[AMRadio] Open Wire - was AMRadio Digest, Vol 46, Issue 24


jeremy-ca km1h at jeremy.mv.com
Wed Nov 14 12:11:15 EST 2007


----- Original Message ----- 
From: "Ben Dover" <quixote2 at ix.netcom.com>
To: "Brett gazdzinski" <brett.gazdzinski at verizonbusiness.com>; "'Discussion 
of AM Radio in the Amateur Service'" <amradio at mailman.qth.net>
Sent: Wednesday, November 14, 2007 9:59 AM
Subject: RE: [AMRadio] Open Wire - was AMRadio Digest, Vol 46, Issue 24


>
>
> -----Original Message-----
>>From: Brett gazdzinski <brett.gazdzinski at verizonbusiness.com>
>>Sent: Nov 14, 2007 8:12 AM
>>To: 'Ben Dover' <quixote2 at ix.netcom.com>, 'Discussion of AM Radio in the 
>>Amateur Service' <amradio at mailman.qth.net>
>>Subject: RE: [AMRadio] Open Wire - was AMRadio Digest, Vol 46, Issue 24
>>
>>Someone correct me if I am wrong, but the coax
>>loss is listed at no swr.
>>If you operate off the resonant frequency, the swr will go up
>>and may be quite high if your antenna is cut for 3880 and
>>you operate on 36XX. Say the swr is 2:1 or more, wont the coax
>>get warm and lossy, and the open wire line still be virtually
>>lossless??

Not at all. Coax VSWR loss is completely dependent upon frequency and at 80M 
it is so low as to be meaningless. Using RG-213 as an example a 4:1 VSWR 
will introduce a huge 0.374dB additional loss. If the transmitter can tune 
into that load a tuner is not necessary. Ive had no problem tuning a 
LK-500ZC at 1200W into that VSWR (going from 3.5 to 3.9 MHz)and the coax 
voltage is well below breakdown. I use CATV RG-11 foam for all my flexible 
cables and losses are even less than RG-213. With cheap little cables and 
higher frequencies the losses begin to add up.


Go to www.ocarc.ca/coax.htm and run your own analysis and get weaned off of 
the myths, many of which are CB originated.




>
> Yup, ya got it Brett. Coax is, by definition, meant to be a FLAT
> transmission line... meaning, terminated at it's characteristic
> impedance. With standing waves on it, that nice dielectric starts
> getting warm and gooey...   and if you're running the coax near
> it's max rating, there's the additional hazard of exceeding the
> breakdown voltage rating at the voltage loops along the line.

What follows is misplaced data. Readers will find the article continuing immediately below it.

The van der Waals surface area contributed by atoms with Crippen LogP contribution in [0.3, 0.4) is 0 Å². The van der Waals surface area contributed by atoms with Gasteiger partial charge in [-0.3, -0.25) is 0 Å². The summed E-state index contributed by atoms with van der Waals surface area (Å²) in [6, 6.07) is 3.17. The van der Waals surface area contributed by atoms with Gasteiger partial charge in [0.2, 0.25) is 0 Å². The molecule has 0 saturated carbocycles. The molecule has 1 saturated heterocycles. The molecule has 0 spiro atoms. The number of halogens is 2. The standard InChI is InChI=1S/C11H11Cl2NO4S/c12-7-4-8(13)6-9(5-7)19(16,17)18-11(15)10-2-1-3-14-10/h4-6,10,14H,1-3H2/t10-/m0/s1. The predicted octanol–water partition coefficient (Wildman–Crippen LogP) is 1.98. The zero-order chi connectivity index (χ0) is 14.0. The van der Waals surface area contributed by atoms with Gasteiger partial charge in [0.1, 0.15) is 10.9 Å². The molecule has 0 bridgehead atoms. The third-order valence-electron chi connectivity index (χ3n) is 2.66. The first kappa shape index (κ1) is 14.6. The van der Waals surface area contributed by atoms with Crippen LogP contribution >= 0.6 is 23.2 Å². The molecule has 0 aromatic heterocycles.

Only with cable that is being operated near its max in the first place. 
RG-8X wont break down with a Valiant at 4:1 but I wouldnt run a KW thru it 
even at 1:1.

I also wont us import connectors; Ive had PL-259's and barrels burn up at 
1200W into a dummy load.




>
> In TV and FM broadcast installations it's not real uncommon to
> see sections of coax hard line (made of 3.125" ID or LARGER copper
> pipe!) where at intervals along the line (1/2 wavelength) the
> pipe outer conductor has a bluish discoloration from heating at
> the current loops!
>
> BTW...   with broadcast hard line, the dielectric is usually dried
> air (provided by a dehydrator at the transmitter end of the line)
> or dry nitrogen gas. That has a lower dielectric loss than the foam
> or spiral polyethylene insulators used in Heliax lines. Both hard
> line and large Heliax are quite commonly used.
>
>
>>I used to have resonant dipoles for 80 and 40, and they worked well,
>>but if I went off frequency much I needed a tuner anyway.
>
> Understandable...   but when a dipole is fed with coax and a tuner is
> used, it's one of my pet peeves. The sole function of the tuner is
> to HIDE the high VSWR from the transmitter; it does NOTHING to fix
> problem that's causing the high SWR in the first place!


All tuner applications do that unless it is a pure resistive load.




At high power
> the coax takes a beating, and the line losses are elevated by the
> dielectric loss... and the bottom line is that efficiency is way down.


Pure mythology not supported by facts at  HF and MF frequencies with typical 
coax runs.


>
> With open wire, the tuner ALSO hides the high SWR from the transmitter,
> but because of the inherently low loss of open wire line the power loss
> is greatly reduced. You don't take anywhere near as bad an efficiency
> hit in the antenna system.


Same comments as above.

In addition, VSWR on open wire will radiate and can cause all sorts of 
problems from RFI/TVI, telephones, and strange pattern distortion not 
encountered with coax using a sleeve choke at the antenna.

Whether it is coax or open wire the tuner losses themselves will be more 
than the feedline in most cases, even with the best designs.


>
>
>>My open wire line was free, I used scrap #14 wire and scrap
>>plastic spreaders with plastic wire ties.
>
> My preferred method is similar to yours, except that the spreaders are
> sections of fibreglass rod cut from cheap electric fence posts. The
> posts are 48" long, and 3/8" in diameter, and they're strong as hell,
> as well as heat resistant so I can solder on tie wires to hold the line
> conductors in place. The posts are cheap enough... in single units from
> the local "Cowboy's K-Mart" (Farm and Fleet), they're under $1.50 each.
> The price goes down in bundles of six.
>
>
>>Surely if you want to operate multi bands and frequencies
>>at high power, open wire line is the only way to do it...



It is just ONE way to do it.


>
>
> I'll drink to that!


That may be part of the problem <GRIN>

Carl
KM1H


>
>
>
> 73,s
>
> Mr. T., W9LBB
>
>
>
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